Alex Salmond has already started assembling the team that will negotiate Scottish independence in the event of a Yes vote in September’s referendum.
The First Minister said his “Team Scotland” will include experts from around the world and figures from outside politics, with many people already having been approached.
In a keynote speech in his Aberdeenshire constituency today, Mr Salmond will say: “The response has been universally positive.”
He will also appeal for pro-Union supporters to get involved if Scotland vote Yes on 18 September.
The First Minister’s speech marks the 15th anniversary of the re-establishment of the Scottish Parliament today, and in it he will warn that the achievements of devolution must be protected from attacks from Westminster.
In the speech in Inverurie, Mr Salmond will also say that Scotland will open talks about leaving the UK within days of a Yes vote.
“The independence team will secure expertise from across the political spectrum and beyond, and from Scotland and beyond, to begin talks with Westminster before the end of this September, marking the point at which the real negotiations will begin.
“I understand that people on the other side of the political debate cannot accept that at the moment, but hope and expect that they will be fully part of the Team Scotland approach once the votes have been cast.
“It is also the case that a number of people outside party politics – but with key expertise – have already been approached and the response has been universally positive.
“More clearly than anything else, this demonstrates the wish of those of us on the Yes side to move forward in a consensual way once the people have spoken.”
In his address, the First Minister will hail Holyrood’s achievements, including free personal and nursing care for the elderly, the abolition of student fees, free prescriptions and poverty levels below that of the UK.
But he will also say: “Today we are more aware than ever that these great advances cannot be taken for granted and need to be protected. Westminster assaults on the fabric of social security threaten to reverse the gains in child poverty, while Labour in Scotland has attacked the social wage policies of free healthcare and higher education tuition.”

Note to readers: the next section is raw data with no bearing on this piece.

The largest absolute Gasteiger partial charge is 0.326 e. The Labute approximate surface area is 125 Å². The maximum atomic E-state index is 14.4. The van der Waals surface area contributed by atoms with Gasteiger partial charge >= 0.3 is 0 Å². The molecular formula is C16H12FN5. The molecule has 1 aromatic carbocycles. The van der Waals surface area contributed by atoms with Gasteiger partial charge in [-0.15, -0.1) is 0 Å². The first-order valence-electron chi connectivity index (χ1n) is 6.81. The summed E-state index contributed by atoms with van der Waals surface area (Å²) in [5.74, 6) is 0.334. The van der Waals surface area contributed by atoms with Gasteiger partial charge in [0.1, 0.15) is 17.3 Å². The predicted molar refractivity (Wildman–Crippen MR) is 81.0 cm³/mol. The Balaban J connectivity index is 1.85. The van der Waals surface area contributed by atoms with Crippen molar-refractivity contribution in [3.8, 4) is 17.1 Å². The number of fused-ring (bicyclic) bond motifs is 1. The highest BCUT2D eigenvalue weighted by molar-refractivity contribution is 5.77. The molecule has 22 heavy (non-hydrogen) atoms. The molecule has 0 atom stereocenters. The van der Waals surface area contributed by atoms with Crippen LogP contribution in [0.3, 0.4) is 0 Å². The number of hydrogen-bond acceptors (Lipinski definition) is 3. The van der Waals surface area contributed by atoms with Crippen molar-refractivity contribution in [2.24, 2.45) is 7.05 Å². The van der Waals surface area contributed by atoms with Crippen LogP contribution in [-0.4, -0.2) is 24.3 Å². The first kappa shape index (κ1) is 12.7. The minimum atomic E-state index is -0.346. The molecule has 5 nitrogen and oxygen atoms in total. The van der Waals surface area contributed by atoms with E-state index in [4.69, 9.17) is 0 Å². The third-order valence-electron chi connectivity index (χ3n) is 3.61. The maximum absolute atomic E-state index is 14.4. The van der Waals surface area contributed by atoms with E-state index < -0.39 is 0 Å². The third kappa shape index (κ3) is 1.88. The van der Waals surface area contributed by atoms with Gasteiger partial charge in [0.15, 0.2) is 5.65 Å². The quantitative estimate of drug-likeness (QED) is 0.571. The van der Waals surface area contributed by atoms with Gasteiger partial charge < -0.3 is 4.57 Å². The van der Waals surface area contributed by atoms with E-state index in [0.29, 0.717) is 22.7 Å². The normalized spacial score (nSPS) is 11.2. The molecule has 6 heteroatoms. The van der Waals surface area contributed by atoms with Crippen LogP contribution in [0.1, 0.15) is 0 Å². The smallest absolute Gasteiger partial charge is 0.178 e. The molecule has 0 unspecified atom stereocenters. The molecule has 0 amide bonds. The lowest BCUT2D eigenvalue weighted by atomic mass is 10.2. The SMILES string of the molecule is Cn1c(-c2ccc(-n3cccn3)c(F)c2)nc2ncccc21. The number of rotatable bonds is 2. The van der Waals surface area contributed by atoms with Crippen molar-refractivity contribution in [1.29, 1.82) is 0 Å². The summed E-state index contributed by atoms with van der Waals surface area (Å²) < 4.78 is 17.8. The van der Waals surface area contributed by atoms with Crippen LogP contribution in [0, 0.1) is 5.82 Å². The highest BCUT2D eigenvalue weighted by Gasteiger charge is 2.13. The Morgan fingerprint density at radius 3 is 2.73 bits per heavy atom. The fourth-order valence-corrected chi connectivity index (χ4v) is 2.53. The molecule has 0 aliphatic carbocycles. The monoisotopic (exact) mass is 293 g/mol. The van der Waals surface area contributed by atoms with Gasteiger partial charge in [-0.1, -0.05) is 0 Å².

Mr Salmond’s pledge to be consensual after the referendum result followed plans announced by the Church of Scotland for a service of reconciliation after a Yes vote, in an effort to ease tensions across Scotland.
The First Minister’s call today will come as one of Scottish Labour’s most senior figures urges Nationalists to help devise a new era of devolution in the event of a No vote.
Labour’s Douglas Alexander will call on the SNP to join talks on the future of devolution in the event of a No vote.
Mr Alexander will speak at an event in Edinburgh to mark the 20th anniversary of the death of former Labour leader John Smith.
He will say that the aftermath of the referendum will leave one side devastated, whatever the outcome.
He has suggested that a cross-party constitutional convention could be established to examine strengthening Holyrood.
“If Scotland votes to stay with its neighbours, I would urge those who voted Yes to then choose to join us to work together in the task of making devolution work, not proving devolution wrong,” Mr Alexander will say.
“Indeed, I believe that the choice to stay together will create an opportunity for politicians to lay the ground for a way of doing politics differently.
“Elsewhere, I have argued that the establishment of a national convention could be one way to chart a new course for an old nation.
“Others will have other ideas, but the tasks of bringing together a divided nation will be real, urgent and important.”